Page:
Pistons improvements on D not coming fast enough to please SVG

Brandon Jennings
The Pistons are a better defensive team under Stan Van Gundy than a year ago – but they're not nearly where he wants them to be, or where Van Gundy's track record suggests they're going
Allen Einstein (NBAE/Getty)
by Keith Langlois
Web Editor

Stan Van Gundy says the things other coaches think but few verbalize. Sometimes that raises eyebrows or bruises feelings, not because what he says is outrageous – only that the fact he says it at all stands apart from convention.

And sometimes nuance gets lost in the eyebrow-raising surprise of his words, drowning out the underlying message.

What he said after Sunday's loss to arguably the NBA's best team of the moment, the Golden State Warriors, about the Pistons not getting back on defense – "ridiculous," he called it – is what he's been harping on since before training camp opened. Remember?

It came on media day, Sept. 29, and the question was whether he believed the Pistons could be a playoff team in his first season.

"I want to get them to run back on defense tomorrow in a scrimmage," he said. "That's it. That's my No. 1 priority tomorrow. If you want the team goals, that's it. That's on Tuesday, September 30th. We run back on defense consistently. Then we build from there. If you build the right habits and take care of the right things, then you're going to be in a position to perform at as a high a level as you can, because so many other things come into it that you have no control over."

It's the No. 1 item listed on Van Gundy's defensive principles board that hangs over the Pistons practice court.

Two weeks into the season, with the Pistons holding a 2-6 record going into their Nov. 14 game at Oklahoma City, he told me this regarding transition defense: "There's always going to be two or three, maybe five or six possessions, that are really difficult to convert back off of. Our problem is we're not converting back off of the ones that aren't hard to convert back off of."

And then, uninterrupted, he said this:

"I've been really honest with them. There's a laziness to our team. There is. It's not that guys won't work. They come out here and they work every day. So I'm not saying they're lazy people. But we have some lazy habits in our game that – until we correct them – we're going to have a hard time winning."

The Pistons won that game, in overtime, and played really well but lost at Memphis 24 hours later, then came home off a tough road trip with players feeling like they were close, or perhaps had even turned a corner. But they've lost eight straight since then, including home losses to teams like Orlando, Phoenix and Milwaukee – exactly the games you must win to take that next step, to even ponder playoff possibilities.

Fast forward to Saturday, the day before Golden State's well-oiled machine rolled into The Palace to complete a perfect five-game road trip. Here's what Van Gundy said to a question about whether he was satisfied with the pace of his offense and the number of possessions the Pistons got per game.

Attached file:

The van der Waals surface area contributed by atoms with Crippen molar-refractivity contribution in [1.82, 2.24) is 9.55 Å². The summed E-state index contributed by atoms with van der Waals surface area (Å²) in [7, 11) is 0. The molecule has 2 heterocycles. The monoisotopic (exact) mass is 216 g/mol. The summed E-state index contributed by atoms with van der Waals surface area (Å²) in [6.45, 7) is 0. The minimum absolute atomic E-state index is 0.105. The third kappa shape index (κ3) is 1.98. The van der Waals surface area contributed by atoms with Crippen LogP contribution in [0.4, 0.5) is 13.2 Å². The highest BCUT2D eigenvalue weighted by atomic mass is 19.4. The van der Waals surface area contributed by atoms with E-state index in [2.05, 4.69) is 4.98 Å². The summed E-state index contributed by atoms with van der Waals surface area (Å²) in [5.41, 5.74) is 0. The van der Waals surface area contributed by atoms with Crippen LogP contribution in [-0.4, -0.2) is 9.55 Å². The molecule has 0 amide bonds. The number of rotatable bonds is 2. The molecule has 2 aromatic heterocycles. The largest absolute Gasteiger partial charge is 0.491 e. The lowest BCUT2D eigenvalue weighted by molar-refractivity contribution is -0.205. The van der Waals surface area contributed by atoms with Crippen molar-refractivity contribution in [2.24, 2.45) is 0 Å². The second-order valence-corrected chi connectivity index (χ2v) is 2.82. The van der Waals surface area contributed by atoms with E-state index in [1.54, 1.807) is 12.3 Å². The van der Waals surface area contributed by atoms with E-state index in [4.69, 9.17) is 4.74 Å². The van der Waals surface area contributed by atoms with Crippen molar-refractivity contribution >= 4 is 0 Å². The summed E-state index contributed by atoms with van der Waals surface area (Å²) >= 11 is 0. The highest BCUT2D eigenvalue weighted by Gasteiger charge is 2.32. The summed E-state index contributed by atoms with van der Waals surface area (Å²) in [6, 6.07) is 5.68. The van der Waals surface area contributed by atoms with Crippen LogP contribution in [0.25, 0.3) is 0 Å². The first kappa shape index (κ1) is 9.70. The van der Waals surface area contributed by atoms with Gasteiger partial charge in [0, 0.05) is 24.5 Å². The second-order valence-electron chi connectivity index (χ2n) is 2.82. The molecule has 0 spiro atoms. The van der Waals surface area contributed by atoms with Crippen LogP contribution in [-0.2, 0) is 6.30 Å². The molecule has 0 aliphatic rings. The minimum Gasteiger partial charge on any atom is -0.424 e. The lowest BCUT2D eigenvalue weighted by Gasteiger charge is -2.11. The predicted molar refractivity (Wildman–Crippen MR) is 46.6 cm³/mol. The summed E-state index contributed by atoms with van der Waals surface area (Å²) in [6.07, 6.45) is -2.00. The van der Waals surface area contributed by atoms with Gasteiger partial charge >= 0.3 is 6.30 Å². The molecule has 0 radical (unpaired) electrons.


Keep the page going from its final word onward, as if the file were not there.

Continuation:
"Our energy level in general, at both ends – half court, full court – needs to improve. We've talked about that a lot as a team. It's probably the No. 1 priority and encompasses a lot of things. We've got to get a higher energy level, a better motor. I don't totally know how to do that. A lot of that is within you. If I could only change one thing and I could wave a magic wand and change it, that would be my thing. We have to play with higher energy because it would take care of a lot of things. We do a lot of walking and jogging."

Maybe not a lot, but against teams like Golden State, or many other NBA teams, really, a split second is enough to get beat for a fast-break layup or an uncontested transition 3-pointer. The Pistons are last in the NBA in shooting percentage, making 41.2 percent of their attempts, and so many of those are right around the rim. As Van Gundy said after Sunday's game, they're also last in the league at finishing in the restricted area, 3 feet and in, and those misses make teams especially vulnerable in transition.

The split second of head hanging that often accompanies those near misses is all the opening a semi-proficient team needs to exploit a defense on the move. Remember, a defense doesn't just have to get back at the same time as the offense, it has to get back in some semblance of position to adequately defend and match up.

"I think guys are trying," Greg Monroe said after Sunday's loss. "It's just more the communication aspect of it. Guys are getting back, but not it's about communicating and understanding, just taking the closest man until you can get back and we can settle into our half-court defense."

And let's put this in perspective: Golden State scored 15 transition points against the Pistons, the Pistons 13 against the Warriors. The Pistons are a very respectable 12th in the NBA in fast-break points allowed per game at 11.2 – essentially, one layup behind the league leaders, Atlanta, at 9.1, and are significantly better than last year's Pistons, who finished 23rd at 14.1 per game. They've moved up similarly in other defensive metrics, too, including a jump from 25th to 19th in defensive efficiency.

They just don't have much margin for error, not until Van Gundy can sort out the offense, making it more efficient with the roster he has and – eventually – moving pieces around until he gets the roster he desires.

He has no magic wand. But he does have an unshakeable belief that the process, properly administered and adhered to, will produce the desired results. And he has a track record – top 10 defenses consistently on his watch in both Miami and Orlando – that backs him up. It might not be coming as quickly as he'd hoped. But it almost certainly is coming.

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